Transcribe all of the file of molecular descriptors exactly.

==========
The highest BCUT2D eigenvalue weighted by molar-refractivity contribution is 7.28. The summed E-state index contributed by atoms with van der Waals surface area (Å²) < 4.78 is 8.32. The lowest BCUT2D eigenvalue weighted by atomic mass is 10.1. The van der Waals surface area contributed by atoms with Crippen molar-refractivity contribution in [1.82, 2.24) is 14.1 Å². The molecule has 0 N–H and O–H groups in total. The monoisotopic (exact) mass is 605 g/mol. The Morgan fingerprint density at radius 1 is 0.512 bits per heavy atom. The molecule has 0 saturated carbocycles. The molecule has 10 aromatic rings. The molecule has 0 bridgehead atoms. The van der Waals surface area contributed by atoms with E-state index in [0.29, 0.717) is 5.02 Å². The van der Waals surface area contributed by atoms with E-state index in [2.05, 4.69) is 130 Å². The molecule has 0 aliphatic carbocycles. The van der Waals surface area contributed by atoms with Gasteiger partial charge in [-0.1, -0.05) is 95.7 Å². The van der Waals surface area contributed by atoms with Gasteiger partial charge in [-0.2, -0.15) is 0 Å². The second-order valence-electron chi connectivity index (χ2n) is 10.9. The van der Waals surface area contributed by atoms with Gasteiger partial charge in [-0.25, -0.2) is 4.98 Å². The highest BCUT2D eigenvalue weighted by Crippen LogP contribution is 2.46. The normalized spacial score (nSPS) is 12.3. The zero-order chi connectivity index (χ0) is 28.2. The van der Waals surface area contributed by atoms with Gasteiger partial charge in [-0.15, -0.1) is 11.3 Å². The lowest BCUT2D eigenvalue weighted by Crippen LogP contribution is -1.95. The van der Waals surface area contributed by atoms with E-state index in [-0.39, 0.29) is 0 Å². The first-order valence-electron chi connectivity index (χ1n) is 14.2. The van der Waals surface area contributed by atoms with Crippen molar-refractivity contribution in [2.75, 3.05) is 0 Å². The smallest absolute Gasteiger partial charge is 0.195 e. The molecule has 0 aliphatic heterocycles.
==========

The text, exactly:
The highest BCUT2D eigenvalue weighted by molar-refractivity contribution is 7.28. The summed E-state index contributed by atoms with van der Waals surface area (Å²) < 4.78 is 8.32. The lowest BCUT2D eigenvalue weighted by atomic mass is 10.1. The van der Waals surface area contributed by atoms with Crippen molar-refractivity contribution in [1.82, 2.24) is 14.1 Å². The molecule has 0 N–H and O–H groups in total. The monoisotopic (exact) mass is 605 g/mol. The Morgan fingerprint density at radius 1 is 0.512 bits per heavy atom. The molecule has 0 saturated carbocycles. The molecule has 10 aromatic rings. The molecule has 0 bridgehead atoms. The van der Waals surface area contributed by atoms with E-state index in [0.29, 0.717) is 5.02 Å². The van der Waals surface area contributed by atoms with E-state index in [2.05, 4.69) is 130 Å². The molecule has 0 aliphatic carbocycles. The van der Waals surface area contributed by atoms with Gasteiger partial charge in [-0.1, -0.05) is 95.7 Å². The van der Waals surface area contributed by atoms with Gasteiger partial charge in [-0.2, -0.15) is 0 Å². The second-order valence-electron chi connectivity index (χ2n) is 10.9. The van der Waals surface area contributed by atoms with Gasteiger partial charge in [-0.25, -0.2) is 4.98 Å². The highest BCUT2D eigenvalue weighted by Crippen LogP contribution is 2.46. The normalized spacial score (nSPS) is 12.3. The zero-order chi connectivity index (χ0) is 28.2. The van der Waals surface area contributed by atoms with Gasteiger partial charge in [-0.15, -0.1) is 11.3 Å². The lowest BCUT2D eigenvalue weighted by Crippen LogP contribution is -1.95. The van der Waals surface area contributed by atoms with E-state index in [-0.39, 0.29) is 0 Å². The first-order valence-electron chi connectivity index (χ1n) is 14.2. The van der Waals surface area contributed by atoms with Crippen molar-refractivity contribution in [2.75, 3.05) is 0 Å². The smallest absolute Gasteiger partial charge is 0.195 e. The molecule has 0 aliphatic heterocycles.